Agriculture is a fast-developing asset class among institutional investors that provides an excellent combination of security from the land, an annual cash yield and a potential upside from taking advantage of new Ag-technologies. Agriculture investors are exposed to sustained forces of development, or mega-trends, that are transformational to the world as we know it today.

Strategy

Depending on investors’ risk appetite, the asset class can be played throughout the value chain from upstream low risk real estate investments to downstream processing or infrastructure opportunities in different segments such as annual row crops, livestock or high value permanent crops. There is an endless amount of combinations, which is why it is important to focus on a specific strategy when choosing the agriculture investment manager. IWC’s strategy focuses on:

  • Farmland investments in Europe which could provide attractive additional return to investors
  • Buy-and-lease segment (in some cases buy-and-operate)
  • Mainly cropland, but livestock such as pig farming, can become relevant as well
  • Commodity crops (wheat, barley etc.) and high value annual crops (vegetables, potatoes, blueberries, etc.)
  • Conventional and organic farming
  • Access to irrigation.

Services & Investment Solutions

IWC provides tailor-made agriculture services and investment solutions to maximize value for each client.

SOURCING

  • Identify assets
  • Technical Due Diligence (soil analysis, infrastructure, micro climate).

DUE DILIGENCE & ACQUISITION

  • Land title
  • Legal & tax
  • Negotiate & manage acquisition
  • Structuring.

LAND MANAGEMENT

  • Lease management (find tenant, negotiate lease terms, monitor asset, lease collection, reporting to client).

PORTFOLIO MANAGEMENT MANDATE

  • Sourcing
  • Due Diligence & Acquisition
  • Land Management.

To know more about Agriculture services and investment solutions, please contact our Agriculture Investments team. 

Why Agriculture?

With an asset class valued at USD 8.4 trillion, crop production expanding threefold over the past 50 years, and projected increase of food demand by 70% by 2050, there is a strong business case to invest in agriculture.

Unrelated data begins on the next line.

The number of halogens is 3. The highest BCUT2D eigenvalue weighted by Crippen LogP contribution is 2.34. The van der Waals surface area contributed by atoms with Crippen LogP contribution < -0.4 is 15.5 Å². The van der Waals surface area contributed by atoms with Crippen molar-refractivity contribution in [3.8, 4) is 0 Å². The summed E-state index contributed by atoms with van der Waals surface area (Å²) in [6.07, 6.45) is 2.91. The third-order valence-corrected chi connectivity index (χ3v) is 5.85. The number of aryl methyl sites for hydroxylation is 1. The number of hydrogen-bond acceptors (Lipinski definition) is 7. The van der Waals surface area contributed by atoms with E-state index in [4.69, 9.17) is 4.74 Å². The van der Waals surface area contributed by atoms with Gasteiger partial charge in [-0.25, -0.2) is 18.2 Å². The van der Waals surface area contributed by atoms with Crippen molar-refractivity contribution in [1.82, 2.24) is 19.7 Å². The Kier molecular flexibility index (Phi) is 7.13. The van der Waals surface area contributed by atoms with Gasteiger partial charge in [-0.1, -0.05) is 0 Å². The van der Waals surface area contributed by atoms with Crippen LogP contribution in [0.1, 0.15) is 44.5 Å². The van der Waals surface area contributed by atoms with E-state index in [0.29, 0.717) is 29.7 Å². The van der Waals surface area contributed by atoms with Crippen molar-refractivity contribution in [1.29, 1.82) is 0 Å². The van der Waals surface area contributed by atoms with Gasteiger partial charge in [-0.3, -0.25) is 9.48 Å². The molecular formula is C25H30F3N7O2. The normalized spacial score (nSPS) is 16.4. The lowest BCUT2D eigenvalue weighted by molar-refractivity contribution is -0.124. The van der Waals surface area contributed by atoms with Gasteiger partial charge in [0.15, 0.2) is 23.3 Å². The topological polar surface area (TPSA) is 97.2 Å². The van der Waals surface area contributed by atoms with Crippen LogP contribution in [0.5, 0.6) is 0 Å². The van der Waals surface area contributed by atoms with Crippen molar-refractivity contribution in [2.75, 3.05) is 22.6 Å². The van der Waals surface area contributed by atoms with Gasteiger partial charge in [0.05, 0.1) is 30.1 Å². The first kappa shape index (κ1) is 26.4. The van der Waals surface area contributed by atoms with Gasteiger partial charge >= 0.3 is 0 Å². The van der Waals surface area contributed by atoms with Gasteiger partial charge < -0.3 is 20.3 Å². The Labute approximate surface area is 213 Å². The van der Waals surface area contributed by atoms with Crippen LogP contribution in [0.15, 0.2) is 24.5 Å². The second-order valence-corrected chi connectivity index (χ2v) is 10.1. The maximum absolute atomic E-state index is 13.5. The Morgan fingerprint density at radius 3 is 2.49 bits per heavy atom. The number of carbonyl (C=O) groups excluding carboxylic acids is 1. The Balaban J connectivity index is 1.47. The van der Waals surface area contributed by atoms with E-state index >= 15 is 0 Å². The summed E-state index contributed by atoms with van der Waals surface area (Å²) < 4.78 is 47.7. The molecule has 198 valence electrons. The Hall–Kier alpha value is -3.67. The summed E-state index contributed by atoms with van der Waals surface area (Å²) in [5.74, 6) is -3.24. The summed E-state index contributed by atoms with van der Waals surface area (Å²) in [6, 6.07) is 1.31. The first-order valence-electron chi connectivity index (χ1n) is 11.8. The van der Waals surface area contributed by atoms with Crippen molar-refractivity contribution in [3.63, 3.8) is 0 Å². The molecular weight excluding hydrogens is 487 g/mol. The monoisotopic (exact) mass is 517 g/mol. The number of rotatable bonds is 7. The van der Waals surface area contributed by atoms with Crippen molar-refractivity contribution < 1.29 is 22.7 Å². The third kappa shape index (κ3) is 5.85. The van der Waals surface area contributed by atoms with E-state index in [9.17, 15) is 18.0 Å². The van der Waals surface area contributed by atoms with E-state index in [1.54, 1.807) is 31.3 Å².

• Mega-trends exposure– growing population, increasing protein consumption, decreasing farmland, water scarcity and food health and safety to play important role in the sector development
  • Structural changes in ownership– generational shift and consolidation of farms, institutionalization of the asset class and long-term investment horizon, direct exposure ensuring low cost and governance control
  • Steady income with growth potential– safe and steady income from land leases, growth potential from efficiency gains (precision farming, consolidation of land, irrigation and other efficiency gains), current commodity crop prices at a historical low level; inflation protection built into the lease contracts with upside from higher commodity prices
  • Experienced management team– on average more than 20 years of experience in farmland investment, management, due diligence and governance across Europe; strong network providing sourcing investment opportunities and access to superior tenants advantages
  • Solid portfolio attributes– strong historical return-risk characteristics, low correlation to other asset classes, access to low-cost leverage, superior asset-liability matching with bond-like attributes and capital appreciation over time, relatively liquid markets for farmland and for land lease – especially for high quality soils.

Return drivers

Annual cash-on-cash yield – a buy-and- lease strategy is expected to realize a real gross cash yield of 2-5% depending on geography. Lease contracts are typically CPI-adjusted and often include an annual upward market price clause (tied to the market wheat price).

Valuation increases – only a moderate real price appreciation is expected in Western Europe due to implementation of precision farming, genetic improvements and other efficiency gains. In Eastern Europe, IWC expects farmland value to converge towards Western European prices due to land consolidation, adaptation of better agricultural practices, equalization of EU subsidies and other efficiency gains.

Risk-return profile 1997-2016